From the Hadoop : The Definitive Guide, I believe this is easily understandable and pretty straight forward.
Failover and fencing
The transition from the active namenode to the standby is managed by a
new entity in the system called the failover controller. Failover
controllers are pluggable, but the first implementation uses ZooKeeper
to ensure that only one namenode is active. Each namenode runs a
lightweight failover controller process whose job it is to monitor its
namenode for failures (using a simple heartbeating mechanism) and
trigger a failover should a namenode fail.
Failover may also be initiated manually by an adminstrator, in the
case of routine maintenance, for example. This is known as a graceful
failover, since the failover controller arranges an orderly
transition for both namenodes to switch roles.
In the case of an
ungraceful failover, however, it is impossible to be sure that the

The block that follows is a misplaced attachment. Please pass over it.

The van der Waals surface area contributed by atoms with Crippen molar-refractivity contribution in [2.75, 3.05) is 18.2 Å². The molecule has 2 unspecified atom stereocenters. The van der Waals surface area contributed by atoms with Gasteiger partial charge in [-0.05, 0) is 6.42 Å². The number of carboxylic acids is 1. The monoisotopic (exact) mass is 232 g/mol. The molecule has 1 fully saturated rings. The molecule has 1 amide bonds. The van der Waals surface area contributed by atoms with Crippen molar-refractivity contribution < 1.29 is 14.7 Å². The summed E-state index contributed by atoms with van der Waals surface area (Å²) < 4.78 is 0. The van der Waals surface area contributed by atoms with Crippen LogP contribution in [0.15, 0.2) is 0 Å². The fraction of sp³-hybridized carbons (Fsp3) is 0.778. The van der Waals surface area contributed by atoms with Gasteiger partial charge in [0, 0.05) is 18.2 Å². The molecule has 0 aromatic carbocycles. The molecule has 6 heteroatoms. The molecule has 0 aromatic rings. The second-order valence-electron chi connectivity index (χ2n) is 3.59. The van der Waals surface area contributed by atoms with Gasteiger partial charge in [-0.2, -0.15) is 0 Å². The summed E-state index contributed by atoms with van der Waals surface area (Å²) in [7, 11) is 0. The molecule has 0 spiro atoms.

failed namenode has stopped running. For example, a slow network or a
network partition can trigger a failover transition, even though the
previously active namenode is still running, and thinks it is still
the active namenode. The HA implementation goes to great lengths to
ensure that the previously active namenode is prevented from doing any
damage and causing corruption—a method known as fencing. The system
employs a range of fencing mechanisms, including killing the
namenode’s process, revoking its access to the shared storage
directory (typically by using a vendor-specific NFS com- mand), and
disabling its network port via a remote management command. As a last
resort, the previously active namenode can be fenced with a technique
rather graphi- cally known as STONITH, or “shoot the other node in the
head”, which uses a speci- alized power distribution unit to forcibly
power down the host machine.
Client failover is handled transparently by the client library. The
simplest implemen- tation uses client-side configuration to control
failover. The HDFS URI uses a logical hostname which is mapped to a
pair of namenode addresses (in the configuration file), and the client
library tries each namenode address until the operation succeeds.
Hope it helps!